U.S. tobacco company Altria has bought a 35% stake in e-cigarette startup Juul for $12.8 billion.
With declining trend in cigarette smoking among Americans, Altria’s investment in Juul could potentially help the former diversify into the alternative smoking market. Earlier this month, Altria entered the marijuana space by investing $1.8 billion for a 45% ownership in Canadian cannabis company Cronos Group. Juul has consumers in the U.S., Canada, Israel, Russia and the United Kingdom – thereby potentially allowing Altria to gain a broader global network. Juul, on the other hand, could leverage a big name like Altria to get top-shelf space at stores.
Interestingly, Juul promotes its products as smoke-free sources of nicotine for people wanting to quit smoking. Would that lead to a conflict in the partnership with cigarette giant Altria?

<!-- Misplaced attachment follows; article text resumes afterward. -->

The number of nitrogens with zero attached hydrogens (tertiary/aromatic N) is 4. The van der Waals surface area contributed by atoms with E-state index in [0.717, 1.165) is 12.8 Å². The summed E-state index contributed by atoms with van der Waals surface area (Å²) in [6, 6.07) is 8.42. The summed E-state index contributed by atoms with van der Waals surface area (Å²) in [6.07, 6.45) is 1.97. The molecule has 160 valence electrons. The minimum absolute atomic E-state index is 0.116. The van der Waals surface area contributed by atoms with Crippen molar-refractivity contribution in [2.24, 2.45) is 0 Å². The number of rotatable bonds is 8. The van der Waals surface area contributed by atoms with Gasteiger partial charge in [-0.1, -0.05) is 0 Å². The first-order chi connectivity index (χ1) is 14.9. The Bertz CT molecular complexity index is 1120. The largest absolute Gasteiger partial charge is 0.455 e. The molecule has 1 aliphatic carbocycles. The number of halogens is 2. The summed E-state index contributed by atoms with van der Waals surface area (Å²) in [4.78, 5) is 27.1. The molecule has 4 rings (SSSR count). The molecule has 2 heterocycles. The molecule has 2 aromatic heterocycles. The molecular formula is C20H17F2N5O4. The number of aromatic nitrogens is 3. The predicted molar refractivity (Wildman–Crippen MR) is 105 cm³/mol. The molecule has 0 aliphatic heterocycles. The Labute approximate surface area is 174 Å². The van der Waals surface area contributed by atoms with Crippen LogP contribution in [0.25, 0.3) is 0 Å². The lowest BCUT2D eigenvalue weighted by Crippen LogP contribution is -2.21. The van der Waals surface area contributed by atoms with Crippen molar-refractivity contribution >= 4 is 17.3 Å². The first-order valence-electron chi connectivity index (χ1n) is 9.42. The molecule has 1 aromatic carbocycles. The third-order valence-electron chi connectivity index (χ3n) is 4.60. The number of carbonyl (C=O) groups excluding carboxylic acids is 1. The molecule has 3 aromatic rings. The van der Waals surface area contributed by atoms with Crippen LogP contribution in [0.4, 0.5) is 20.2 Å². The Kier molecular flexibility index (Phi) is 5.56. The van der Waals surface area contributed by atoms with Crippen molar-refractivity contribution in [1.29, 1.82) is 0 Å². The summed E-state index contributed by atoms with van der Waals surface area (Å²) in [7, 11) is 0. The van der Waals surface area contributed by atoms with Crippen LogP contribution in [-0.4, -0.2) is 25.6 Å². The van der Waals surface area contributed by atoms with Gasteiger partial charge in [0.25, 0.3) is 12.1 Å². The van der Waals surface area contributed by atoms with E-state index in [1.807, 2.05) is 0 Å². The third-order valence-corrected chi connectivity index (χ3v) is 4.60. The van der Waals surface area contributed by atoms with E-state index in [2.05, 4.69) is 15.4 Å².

"We understand the controversy and skepticism that comes with an affiliation and partnership with the largest tobacco company in the US. We were skeptical as well," Juul CEO Kevin Burns said. "But over the course of the last several months we were convinced by actions, not words, that in fact this partnership could help accelerate our success switching adult smokers."
Altria said in a statement, "We are taking significant action to prepare for a future where adult smokers overwhelmingly choose non-combustible products over cigarettes”.
However, e-cigarette industry faces regulatory hurdles. With addiction to vaping reportedly on the rise among teenagers, federal lawmakers are trying to curb its consumption among young people. Federal law prohibits the sale of e-cigarettes to people under the age of 18. There were also reports of the Food and Drug Administration (FDA) expected to ban e-cigarettes last month, but the FDA ultimately decided to allow the selling of e-cigarettes only in parts of stores that are closed-off to teenagers.